Building a foundation of trust is where it all has to begin, because without it you really do not have anything. These students and parents must feel like you are approachable to be able to come to you with any doubts or concerns. This is where the real work is at. Once you build that base, you will be able to help and support these individuals in all the ways you are able to.

At a time when more people recognize the inequity of education in public schools, Teach For America has an important role to play. What do you view as Teach For America’s role in creating systemic change?

The role Teach for America has is that of breaking barriers and building up their students. Giving the same opportunities to students from one end of the nation to the other is what will empower them. Each person has potential to be whoever they set their mind to be and providing those resources is what education should be able to do. We as educators are there to guide them and help them take ownership of their learning.

I am grateful for the training and sessions I have gone through with TFA because it opened up my eyes to many things I had overlooked throughout the years. Acknowledging my ignorance was the first step, but it was the process of unlearning certain ideas and concepts that helped me move forward. Learning to unlearn the idea that just because the Valley may be a bit far from the rest of other Texas cities, does not mean we should be in our own bubble. Events happening across the state and the country can and do affect us.

I can confidently say that the ideas and concepts I have learned through TFA I could have definitely learned throughout the years, but I am glad I was exposed to them now. The earlier we are exposed to ideas, concepts, issues, the earlier we can get to work.

Can you share an anecdote or personal experience from your classroom or school?

¡Nunca voy aprender inglés, no puedo!” These were words of frustration and defeat when I was in the second grade struggling to transition to English instruction. I bring this memory up because it was a story I shared with one of my students. His mother had called me extremely worried because her son had basically given up on school.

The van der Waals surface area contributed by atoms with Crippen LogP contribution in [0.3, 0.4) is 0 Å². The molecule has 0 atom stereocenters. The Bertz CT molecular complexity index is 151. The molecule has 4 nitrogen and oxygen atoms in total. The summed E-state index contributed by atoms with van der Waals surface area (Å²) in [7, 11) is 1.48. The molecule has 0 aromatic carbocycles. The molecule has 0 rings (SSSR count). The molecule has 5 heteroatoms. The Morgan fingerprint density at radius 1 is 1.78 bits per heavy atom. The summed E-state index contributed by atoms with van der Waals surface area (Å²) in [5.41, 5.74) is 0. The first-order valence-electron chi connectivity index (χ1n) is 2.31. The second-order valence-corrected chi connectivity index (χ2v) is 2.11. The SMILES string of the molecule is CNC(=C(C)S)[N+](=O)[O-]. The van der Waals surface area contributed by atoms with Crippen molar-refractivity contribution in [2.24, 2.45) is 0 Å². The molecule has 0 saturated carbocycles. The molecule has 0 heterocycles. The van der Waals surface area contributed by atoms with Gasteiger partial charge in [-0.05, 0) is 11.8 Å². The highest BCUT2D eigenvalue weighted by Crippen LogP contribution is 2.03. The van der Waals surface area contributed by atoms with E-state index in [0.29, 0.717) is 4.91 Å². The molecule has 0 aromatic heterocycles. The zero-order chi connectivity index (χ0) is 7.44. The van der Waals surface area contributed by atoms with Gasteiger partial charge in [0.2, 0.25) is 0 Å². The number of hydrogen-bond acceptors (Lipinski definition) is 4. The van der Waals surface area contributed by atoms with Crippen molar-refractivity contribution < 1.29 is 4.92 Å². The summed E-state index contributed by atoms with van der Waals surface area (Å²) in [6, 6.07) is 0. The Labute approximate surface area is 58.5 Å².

Being an English-Language Learner is already tough as it is but being an English-Language Learner with virtual education makes it ten times harder. I understood my student’s frustration, so I decided to set up a conference with him. He was able to vent his emotions and release his anger and frustration. He confided in me and that meant the world to me. I decided to share some of my vulnerability because it was something I felt he deserved to hear. Knowing that his teacher was in his shoes and still persevered gave him that ray of light. I was not learning in the middle of a pandemic, so I did reassure him that I was always going to be a message away. Installing this reassurance into him and his family, I know they will be at more peace because they have someone that will fight for them just like my teachers fought for me.

In the most challenging situations, we experience the additional success of knowing how hard we worked to accomplish our dreams. El temer y la frustración no nos debe detener, al contrario, nos dejan saborear nuestro éxito porque sabemos que no fue fácil llegar ahí.


Teach for America (TFA) is the national nonprofit organization committed to the idea that one day, all children will attain an excellent education. To this end, the organization partners with communities to inspire the next generation of leaders to address unequal educational opportunities that fall along the lines of race and class. They begin this lifelong work with an initial two-year commitment to teach in some of the nation’s most underserved schools. Here in the Rio Grande Valley, 61 corps members work in seven districts across the region.